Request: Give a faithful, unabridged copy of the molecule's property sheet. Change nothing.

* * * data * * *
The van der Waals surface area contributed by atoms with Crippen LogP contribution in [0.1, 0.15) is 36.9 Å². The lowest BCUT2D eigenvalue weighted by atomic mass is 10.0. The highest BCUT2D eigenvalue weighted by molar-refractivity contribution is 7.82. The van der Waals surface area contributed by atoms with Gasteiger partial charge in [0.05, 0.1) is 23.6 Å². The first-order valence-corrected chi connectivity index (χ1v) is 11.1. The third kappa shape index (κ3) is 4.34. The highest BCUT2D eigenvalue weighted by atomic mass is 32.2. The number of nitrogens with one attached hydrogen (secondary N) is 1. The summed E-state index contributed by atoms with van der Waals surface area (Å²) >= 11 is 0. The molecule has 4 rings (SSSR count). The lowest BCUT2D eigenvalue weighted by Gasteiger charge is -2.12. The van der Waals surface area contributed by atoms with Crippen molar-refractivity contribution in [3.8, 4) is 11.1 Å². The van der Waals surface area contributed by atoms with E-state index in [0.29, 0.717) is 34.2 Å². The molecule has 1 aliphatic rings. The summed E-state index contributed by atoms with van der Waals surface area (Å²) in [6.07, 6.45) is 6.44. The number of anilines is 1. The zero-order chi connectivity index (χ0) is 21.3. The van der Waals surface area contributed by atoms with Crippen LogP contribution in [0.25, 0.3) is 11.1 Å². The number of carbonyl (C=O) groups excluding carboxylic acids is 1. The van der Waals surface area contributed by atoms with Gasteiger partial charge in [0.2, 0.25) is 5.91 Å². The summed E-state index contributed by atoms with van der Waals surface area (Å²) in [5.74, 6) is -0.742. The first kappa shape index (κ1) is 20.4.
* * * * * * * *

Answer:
The van der Waals surface area contributed by atoms with Crippen LogP contribution in [0.1, 0.15) is 36.9 Å². The lowest BCUT2D eigenvalue weighted by atomic mass is 10.0. The highest BCUT2D eigenvalue weighted by molar-refractivity contribution is 7.82. The van der Waals surface area contributed by atoms with Gasteiger partial charge in [0.05, 0.1) is 23.6 Å². The first-order valence-corrected chi connectivity index (χ1v) is 11.1. The third kappa shape index (κ3) is 4.34. The highest BCUT2D eigenvalue weighted by atomic mass is 32.2. The number of nitrogens with one attached hydrogen (secondary N) is 1. The summed E-state index contributed by atoms with van der Waals surface area (Å²) >= 11 is 0. The molecule has 4 rings (SSSR count). The lowest BCUT2D eigenvalue weighted by Gasteiger charge is -2.12. The van der Waals surface area contributed by atoms with Crippen molar-refractivity contribution in [3.8, 4) is 11.1 Å². The van der Waals surface area contributed by atoms with E-state index in [0.29, 0.717) is 34.2 Å². The molecule has 1 aliphatic rings. The summed E-state index contributed by atoms with van der Waals surface area (Å²) in [6.07, 6.45) is 6.44. The number of anilines is 1. The zero-order chi connectivity index (χ0) is 21.3. The van der Waals surface area contributed by atoms with Crippen LogP contribution in [0.25, 0.3) is 11.1 Å². The number of carbonyl (C=O) groups excluding carboxylic acids is 1. The van der Waals surface area contributed by atoms with Gasteiger partial charge in [0.2, 0.25) is 5.91 Å². The summed E-state index contributed by atoms with van der Waals surface area (Å²) in [5.74, 6) is -0.742. The first kappa shape index (κ1) is 20.4.